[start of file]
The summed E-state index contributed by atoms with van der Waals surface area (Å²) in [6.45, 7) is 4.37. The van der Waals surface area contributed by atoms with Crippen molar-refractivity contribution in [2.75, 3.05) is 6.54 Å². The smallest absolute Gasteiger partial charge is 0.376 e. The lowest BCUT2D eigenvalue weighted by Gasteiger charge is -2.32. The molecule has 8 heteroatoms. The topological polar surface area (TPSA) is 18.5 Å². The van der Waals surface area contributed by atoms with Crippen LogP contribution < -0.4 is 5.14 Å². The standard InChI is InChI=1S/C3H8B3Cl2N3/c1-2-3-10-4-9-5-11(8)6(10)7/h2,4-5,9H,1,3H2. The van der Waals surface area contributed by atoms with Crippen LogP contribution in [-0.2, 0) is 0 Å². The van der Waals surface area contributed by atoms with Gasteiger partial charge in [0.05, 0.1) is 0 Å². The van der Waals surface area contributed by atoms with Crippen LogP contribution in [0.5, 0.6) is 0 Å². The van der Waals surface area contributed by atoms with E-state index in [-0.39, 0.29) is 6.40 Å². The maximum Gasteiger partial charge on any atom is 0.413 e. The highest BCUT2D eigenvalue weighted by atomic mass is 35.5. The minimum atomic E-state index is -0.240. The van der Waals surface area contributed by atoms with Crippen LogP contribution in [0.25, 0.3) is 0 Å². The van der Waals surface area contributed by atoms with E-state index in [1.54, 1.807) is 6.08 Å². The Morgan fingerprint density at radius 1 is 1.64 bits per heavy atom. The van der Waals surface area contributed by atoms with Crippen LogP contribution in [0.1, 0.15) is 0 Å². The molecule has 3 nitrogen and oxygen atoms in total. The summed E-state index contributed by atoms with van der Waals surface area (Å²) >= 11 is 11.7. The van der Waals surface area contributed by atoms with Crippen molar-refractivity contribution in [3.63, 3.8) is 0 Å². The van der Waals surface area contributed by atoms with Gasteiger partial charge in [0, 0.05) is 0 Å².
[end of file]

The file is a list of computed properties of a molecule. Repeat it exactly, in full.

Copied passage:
The summed E-state index contributed by atoms with van der Waals surface area (Å²) in [6.45, 7) is 4.37. The van der Waals surface area contributed by atoms with Crippen molar-refractivity contribution in [2.75, 3.05) is 6.54 Å². The smallest absolute Gasteiger partial charge is 0.376 e. The lowest BCUT2D eigenvalue weighted by Gasteiger charge is -2.32. The molecule has 8 heteroatoms. The topological polar surface area (TPSA) is 18.5 Å². The van der Waals surface area contributed by atoms with Crippen LogP contribution < -0.4 is 5.14 Å². The standard InChI is InChI=1S/C3H8B3Cl2N3/c1-2-3-10-4-9-5-11(8)6(10)7/h2,4-5,9H,1,3H2. The van der Waals surface area contributed by atoms with Crippen LogP contribution in [-0.2, 0) is 0 Å². The van der Waals surface area contributed by atoms with Gasteiger partial charge in [0.05, 0.1) is 0 Å². The van der Waals surface area contributed by atoms with Crippen LogP contribution in [0.5, 0.6) is 0 Å². The van der Waals surface area contributed by atoms with E-state index in [-0.39, 0.29) is 6.40 Å². The maximum Gasteiger partial charge on any atom is 0.413 e. The highest BCUT2D eigenvalue weighted by atomic mass is 35.5. The minimum atomic E-state index is -0.240. The van der Waals surface area contributed by atoms with Crippen LogP contribution in [0.25, 0.3) is 0 Å². The van der Waals surface area contributed by atoms with E-state index in [1.54, 1.807) is 6.08 Å². The Morgan fingerprint density at radius 1 is 1.64 bits per heavy atom. The van der Waals surface area contributed by atoms with Crippen LogP contribution in [0.1, 0.15) is 0 Å². The molecule has 3 nitrogen and oxygen atoms in total. The summed E-state index contributed by atoms with van der Waals surface area (Å²) >= 11 is 11.7. The van der Waals surface area contributed by atoms with Crippen molar-refractivity contribution in [3.63, 3.8) is 0 Å². The van der Waals surface area contributed by atoms with Gasteiger partial charge in [0, 0.05) is 0 Å².